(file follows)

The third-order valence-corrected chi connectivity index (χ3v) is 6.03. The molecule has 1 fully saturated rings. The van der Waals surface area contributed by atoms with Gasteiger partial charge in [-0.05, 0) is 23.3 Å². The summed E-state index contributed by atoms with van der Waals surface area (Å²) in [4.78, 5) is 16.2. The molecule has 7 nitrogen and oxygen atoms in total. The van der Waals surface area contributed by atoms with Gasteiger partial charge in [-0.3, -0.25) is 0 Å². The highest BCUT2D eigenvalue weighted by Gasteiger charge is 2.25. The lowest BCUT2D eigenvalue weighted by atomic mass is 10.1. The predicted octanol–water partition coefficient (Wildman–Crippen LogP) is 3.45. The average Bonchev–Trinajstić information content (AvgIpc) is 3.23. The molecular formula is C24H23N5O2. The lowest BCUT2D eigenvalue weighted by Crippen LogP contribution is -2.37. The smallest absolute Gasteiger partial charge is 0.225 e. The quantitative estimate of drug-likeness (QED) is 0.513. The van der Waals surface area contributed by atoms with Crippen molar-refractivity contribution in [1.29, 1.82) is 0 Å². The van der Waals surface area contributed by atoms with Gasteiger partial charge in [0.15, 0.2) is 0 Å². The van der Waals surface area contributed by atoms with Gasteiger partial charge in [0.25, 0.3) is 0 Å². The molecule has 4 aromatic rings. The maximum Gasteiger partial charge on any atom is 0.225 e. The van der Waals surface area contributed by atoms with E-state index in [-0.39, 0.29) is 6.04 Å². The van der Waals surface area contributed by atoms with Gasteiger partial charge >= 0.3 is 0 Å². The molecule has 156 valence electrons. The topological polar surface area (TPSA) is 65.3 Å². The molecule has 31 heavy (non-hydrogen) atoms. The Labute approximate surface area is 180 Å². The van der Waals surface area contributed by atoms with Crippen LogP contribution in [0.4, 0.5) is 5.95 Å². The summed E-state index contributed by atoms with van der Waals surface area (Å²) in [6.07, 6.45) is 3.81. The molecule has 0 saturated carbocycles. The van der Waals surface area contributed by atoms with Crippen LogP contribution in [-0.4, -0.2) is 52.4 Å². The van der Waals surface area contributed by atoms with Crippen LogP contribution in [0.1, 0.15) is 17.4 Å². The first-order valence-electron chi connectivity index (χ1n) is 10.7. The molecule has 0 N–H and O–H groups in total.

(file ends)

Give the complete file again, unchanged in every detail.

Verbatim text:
The third-order valence-corrected chi connectivity index (χ3v) is 6.03. The molecule has 1 fully saturated rings. The van der Waals surface area contributed by atoms with Gasteiger partial charge in [-0.05, 0) is 23.3 Å². The summed E-state index contributed by atoms with van der Waals surface area (Å²) in [4.78, 5) is 16.2. The molecule has 7 nitrogen and oxygen atoms in total. The van der Waals surface area contributed by atoms with Gasteiger partial charge in [-0.3, -0.25) is 0 Å². The highest BCUT2D eigenvalue weighted by Gasteiger charge is 2.25. The lowest BCUT2D eigenvalue weighted by atomic mass is 10.1. The predicted octanol–water partition coefficient (Wildman–Crippen LogP) is 3.45. The average Bonchev–Trinajstić information content (AvgIpc) is 3.23. The molecular formula is C24H23N5O2. The lowest BCUT2D eigenvalue weighted by Crippen LogP contribution is -2.37. The smallest absolute Gasteiger partial charge is 0.225 e. The quantitative estimate of drug-likeness (QED) is 0.513. The van der Waals surface area contributed by atoms with Crippen molar-refractivity contribution in [1.29, 1.82) is 0 Å². The van der Waals surface area contributed by atoms with Gasteiger partial charge in [0.15, 0.2) is 0 Å². The van der Waals surface area contributed by atoms with Gasteiger partial charge in [0.25, 0.3) is 0 Å². The molecule has 4 aromatic rings. The maximum Gasteiger partial charge on any atom is 0.225 e. The van der Waals surface area contributed by atoms with E-state index in [-0.39, 0.29) is 6.04 Å². The van der Waals surface area contributed by atoms with Gasteiger partial charge >= 0.3 is 0 Å². The molecule has 156 valence electrons. The topological polar surface area (TPSA) is 65.3 Å². The molecule has 31 heavy (non-hydrogen) atoms. The Labute approximate surface area is 180 Å². The van der Waals surface area contributed by atoms with Crippen LogP contribution in [0.4, 0.5) is 5.95 Å². The summed E-state index contributed by atoms with van der Waals surface area (Å²) in [6.07, 6.45) is 3.81. The molecule has 0 saturated carbocycles. The van der Waals surface area contributed by atoms with Crippen LogP contribution in [-0.4, -0.2) is 52.4 Å². The van der Waals surface area contributed by atoms with Crippen LogP contribution in [0.1, 0.15) is 17.4 Å². The first-order valence-electron chi connectivity index (χ1n) is 10.7. The molecule has 0 N–H and O–H groups in total.